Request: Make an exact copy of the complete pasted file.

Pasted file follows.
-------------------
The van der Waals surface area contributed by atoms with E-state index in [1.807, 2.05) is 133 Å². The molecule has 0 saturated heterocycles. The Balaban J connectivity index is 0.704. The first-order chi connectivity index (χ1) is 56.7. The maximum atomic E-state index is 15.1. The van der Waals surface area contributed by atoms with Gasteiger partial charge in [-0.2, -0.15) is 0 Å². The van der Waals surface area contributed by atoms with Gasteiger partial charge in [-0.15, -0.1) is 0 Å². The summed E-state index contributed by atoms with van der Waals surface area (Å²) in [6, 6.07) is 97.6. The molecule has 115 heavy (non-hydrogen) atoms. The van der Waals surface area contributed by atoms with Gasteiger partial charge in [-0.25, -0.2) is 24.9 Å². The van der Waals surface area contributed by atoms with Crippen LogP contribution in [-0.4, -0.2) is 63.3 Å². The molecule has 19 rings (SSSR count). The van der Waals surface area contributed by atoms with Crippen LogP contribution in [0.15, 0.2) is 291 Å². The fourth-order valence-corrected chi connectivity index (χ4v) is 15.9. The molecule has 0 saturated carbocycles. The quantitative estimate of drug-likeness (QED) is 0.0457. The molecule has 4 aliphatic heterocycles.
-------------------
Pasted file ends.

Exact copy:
The van der Waals surface area contributed by atoms with E-state index in [1.807, 2.05) is 133 Å². The molecule has 0 saturated heterocycles. The Balaban J connectivity index is 0.704. The first-order chi connectivity index (χ1) is 56.7. The maximum atomic E-state index is 15.1. The van der Waals surface area contributed by atoms with Gasteiger partial charge in [-0.2, -0.15) is 0 Å². The van der Waals surface area contributed by atoms with Gasteiger partial charge in [-0.15, -0.1) is 0 Å². The summed E-state index contributed by atoms with van der Waals surface area (Å²) in [6, 6.07) is 97.6. The molecule has 115 heavy (non-hydrogen) atoms. The van der Waals surface area contributed by atoms with Gasteiger partial charge in [-0.25, -0.2) is 24.9 Å². The van der Waals surface area contributed by atoms with Crippen LogP contribution in [-0.4, -0.2) is 63.3 Å². The molecule has 19 rings (SSSR count). The van der Waals surface area contributed by atoms with Crippen LogP contribution in [0.15, 0.2) is 291 Å². The fourth-order valence-corrected chi connectivity index (χ4v) is 15.9. The molecule has 0 saturated carbocycles. The quantitative estimate of drug-likeness (QED) is 0.0457. The molecule has 4 aliphatic heterocycles.